Difficult Bodies: Duriel E. Harris’s Amnesiac

Tamiko Beyer
November 26, 2010
Comments 2

I’ve been reading Duriel E. Harris’s Amnesiac these last few weeks. And maybe because I’m recovering from a bout of some flu-like illness, when I returned to the book this morning I found myself noticing how the body dominates the work.

Harris is a poet, performance/sound artist, and scholar, and Amnesiac is her long-awaited second book, out this year from Sheep Meadow Press.

To describe Amnesiac as a “book of poetry” is inaccurate and incomplete. It is also a soundscape that includes musical scores as poems/poems as musical scores. It is also a gallery of portraits and self portraits composed of dense lines and complex syntax or quick, deft strokes. Such as

self portrait as negro girl

the desire to belong
extracts what no one knows
remains, leaving enough to make
eloquent my polite decay

Harris’ first book, Drag, is a fiercely experimental and political collection, and Amnesiac continues Harris’s work to make explicit the ways that linguistic, poetic experimentation can resist systems of oppression. Harris explodes language, poetry, and sound in order to reconfigure how we think about racism, genocide, physical, and sexual violence. Reading Harris, I am convinced that we must find alternative ways into language if we are to remember and be able to speak. And there are ways ??? she shows us the ways ??? towards such a deconstruction-into-reconstruction.

Her work is always polyphonic and multilingual, insistently staking claim for bodies marked by race and gender to inhabit all ways of speaking. As in this title: “???Pourmore formore PoMoFunk dunk dun paramour’ or Duriel’s Bootybone Scattergram: scatty pas de quarter in one act.” These poems insist that nothing is off limits to speak about, and no way of speaking/sounding is off limits. Even ??? and especially ??? if we are women. Even ??? and especially ??? if we are people of color. Even ??? and especially ??? if our bodies hold the trauma of violence.

The body ??? the bruised, the messy, the exploded body ??? looms large in Amnesiac. The work opens with two epigraphs that lay out the scope of Harris’ project: a passage by Olga Broumas concerning “possible shifts of meaning,” and Eavan Boland’s terse line “The body is a source.” The implicit question raised by the Boland quote ??? the body is a source of what? ??? is partly what Harris sets out to explore.

That the body is a source of pain and suffering is clear. Poems in this book land on and burrow into the Rwandan genocide, child sexual abuse, cancer, and illness. The “pain-body,” described in the notes as “a ravenous parasitic entity that feeds on and seeks out pain,” is never far from these poems.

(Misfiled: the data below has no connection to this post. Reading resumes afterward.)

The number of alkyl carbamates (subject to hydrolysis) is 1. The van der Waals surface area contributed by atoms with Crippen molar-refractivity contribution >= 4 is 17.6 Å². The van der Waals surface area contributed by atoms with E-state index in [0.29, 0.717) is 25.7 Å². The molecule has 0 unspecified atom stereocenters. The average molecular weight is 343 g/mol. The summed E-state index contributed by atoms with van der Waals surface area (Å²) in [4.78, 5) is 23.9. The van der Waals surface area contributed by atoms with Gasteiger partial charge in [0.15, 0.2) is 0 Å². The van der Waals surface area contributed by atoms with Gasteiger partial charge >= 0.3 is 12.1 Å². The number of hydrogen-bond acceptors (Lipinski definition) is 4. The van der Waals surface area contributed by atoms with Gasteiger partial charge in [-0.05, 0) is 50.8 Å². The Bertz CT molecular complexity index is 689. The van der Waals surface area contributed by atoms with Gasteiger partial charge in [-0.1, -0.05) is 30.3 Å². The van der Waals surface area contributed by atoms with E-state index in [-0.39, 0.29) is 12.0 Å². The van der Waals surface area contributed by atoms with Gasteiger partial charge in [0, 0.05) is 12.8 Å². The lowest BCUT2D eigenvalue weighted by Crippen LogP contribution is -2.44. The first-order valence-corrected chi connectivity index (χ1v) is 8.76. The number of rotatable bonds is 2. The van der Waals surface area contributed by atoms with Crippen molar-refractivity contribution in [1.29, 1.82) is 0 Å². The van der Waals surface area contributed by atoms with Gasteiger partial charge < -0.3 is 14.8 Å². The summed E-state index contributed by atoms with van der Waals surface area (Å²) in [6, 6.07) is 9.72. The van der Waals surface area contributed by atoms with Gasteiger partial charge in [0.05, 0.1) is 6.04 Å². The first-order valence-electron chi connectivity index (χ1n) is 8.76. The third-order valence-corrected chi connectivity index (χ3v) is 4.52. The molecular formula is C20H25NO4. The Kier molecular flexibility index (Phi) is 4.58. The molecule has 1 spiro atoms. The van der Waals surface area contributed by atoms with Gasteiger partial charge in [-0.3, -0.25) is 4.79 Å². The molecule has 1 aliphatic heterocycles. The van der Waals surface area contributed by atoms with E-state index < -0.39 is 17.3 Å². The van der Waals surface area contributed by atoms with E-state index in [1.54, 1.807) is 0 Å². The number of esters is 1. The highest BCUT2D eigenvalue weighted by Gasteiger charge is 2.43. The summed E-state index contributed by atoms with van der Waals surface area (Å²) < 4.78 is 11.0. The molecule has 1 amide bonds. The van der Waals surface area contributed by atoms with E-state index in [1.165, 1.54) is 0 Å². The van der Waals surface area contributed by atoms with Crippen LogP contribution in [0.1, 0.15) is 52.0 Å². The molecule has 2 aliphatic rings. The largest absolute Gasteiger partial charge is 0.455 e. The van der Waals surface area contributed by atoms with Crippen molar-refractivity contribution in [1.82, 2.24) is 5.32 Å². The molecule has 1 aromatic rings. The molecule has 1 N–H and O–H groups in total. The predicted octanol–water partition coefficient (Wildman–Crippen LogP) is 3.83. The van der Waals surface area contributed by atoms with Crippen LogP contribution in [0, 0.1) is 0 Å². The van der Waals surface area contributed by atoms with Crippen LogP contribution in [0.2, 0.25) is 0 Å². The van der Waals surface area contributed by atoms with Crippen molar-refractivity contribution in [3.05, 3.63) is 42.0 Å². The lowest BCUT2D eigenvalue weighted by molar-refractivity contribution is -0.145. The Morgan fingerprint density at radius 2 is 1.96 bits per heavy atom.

But the body is also a source of language. In “self portrait (with vial and corn tash)” the language of the body and the body’s language are inextricable.

My transformational grammar, a shaking,
gray passage, in the sentence: the darkest
layer of bone, a huddled shrug, a current.

Uncontained, uncontainable, dangerous and powerful. The body remembers what the brain cannot, holds trauma, and shapes the personal and societal self:

That which makes the body | makes the self | beyond which we are undone

This line comes from a poem titled “speleology.” Wikipedia tells me that speleology is the study of caves as complex evolving systems, and I was interested in the connection many of these poems made between the body and the earth. Body as complex system. Body as cavity filled with the mess of our guts. To turn the Boland quote around, to look to the body’s source, we find the earth, and there, perhaps, transcendence. In “bliss: geophagy,” as the speaker eats the earth, the earth consumes the body/bodied language:

My throat, elongated supple sponge
absorbs defiant syllables with soft resolve;
the earth bellows, rushing in.

There is much more to say about Amnesiac. I found the “self portraits” that appear throughout the book to be fascinating and linguistically dexterous. Singing back to Whitman in discord and harmony they negotiate the impossibility of constructing an accurate portrayal of the every-shifting, deeply complicated self. And, I’ve only touched on the ideas of memory and forgetting that of course are central concerns of the work.

That is to say, now it is time to go get yourself a copy of this engaging, discomforting, and marvelously innovative book and see for yourself. Go bodily spelunking.

2 thoughts on “Difficult Bodies: Duriel E. Harris’s Amnesiac

  1. I remember once, T, writing about Myung Mi Kim, you referred to the “invitation to participate via charged silence” as an explicitly feminist poetic practice. I love and have scratched my brain with this quote for month. Then/so: shades of the same methodology here?

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